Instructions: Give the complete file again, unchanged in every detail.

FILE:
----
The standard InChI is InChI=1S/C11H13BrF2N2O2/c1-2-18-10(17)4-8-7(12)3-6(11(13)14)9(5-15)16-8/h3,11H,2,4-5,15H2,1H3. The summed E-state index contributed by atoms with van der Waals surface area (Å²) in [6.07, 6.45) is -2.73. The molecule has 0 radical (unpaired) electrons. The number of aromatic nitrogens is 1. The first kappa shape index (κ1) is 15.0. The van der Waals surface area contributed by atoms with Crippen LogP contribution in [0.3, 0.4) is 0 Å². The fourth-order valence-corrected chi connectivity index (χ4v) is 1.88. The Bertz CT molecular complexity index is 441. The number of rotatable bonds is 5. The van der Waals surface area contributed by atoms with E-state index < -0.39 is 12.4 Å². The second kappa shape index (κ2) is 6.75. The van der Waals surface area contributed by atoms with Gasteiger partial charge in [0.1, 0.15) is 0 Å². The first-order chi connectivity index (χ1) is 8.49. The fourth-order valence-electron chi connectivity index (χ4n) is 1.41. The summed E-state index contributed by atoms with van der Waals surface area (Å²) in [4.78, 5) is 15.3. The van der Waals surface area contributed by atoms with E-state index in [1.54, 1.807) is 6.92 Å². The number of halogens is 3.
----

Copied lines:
The standard InChI is InChI=1S/C11H13BrF2N2O2/c1-2-18-10(17)4-8-7(12)3-6(11(13)14)9(5-15)16-8/h3,11H,2,4-5,15H2,1H3. The summed E-state index contributed by atoms with van der Waals surface area (Å²) in [6.07, 6.45) is -2.73. The molecule has 0 radical (unpaired) electrons. The number of aromatic nitrogens is 1. The first kappa shape index (κ1) is 15.0. The van der Waals surface area contributed by atoms with Crippen LogP contribution in [0.3, 0.4) is 0 Å². The fourth-order valence-corrected chi connectivity index (χ4v) is 1.88. The Bertz CT molecular complexity index is 441. The number of rotatable bonds is 5. The van der Waals surface area contributed by atoms with E-state index < -0.39 is 12.4 Å². The second kappa shape index (κ2) is 6.75. The van der Waals surface area contributed by atoms with Gasteiger partial charge in [0.1, 0.15) is 0 Å². The first-order chi connectivity index (χ1) is 8.49. The fourth-order valence-electron chi connectivity index (χ4n) is 1.41. The summed E-state index contributed by atoms with van der Waals surface area (Å²) in [4.78, 5) is 15.3. The van der Waals surface area contributed by atoms with E-state index in [1.54, 1.807) is 6.92 Å². The number of halogens is 3.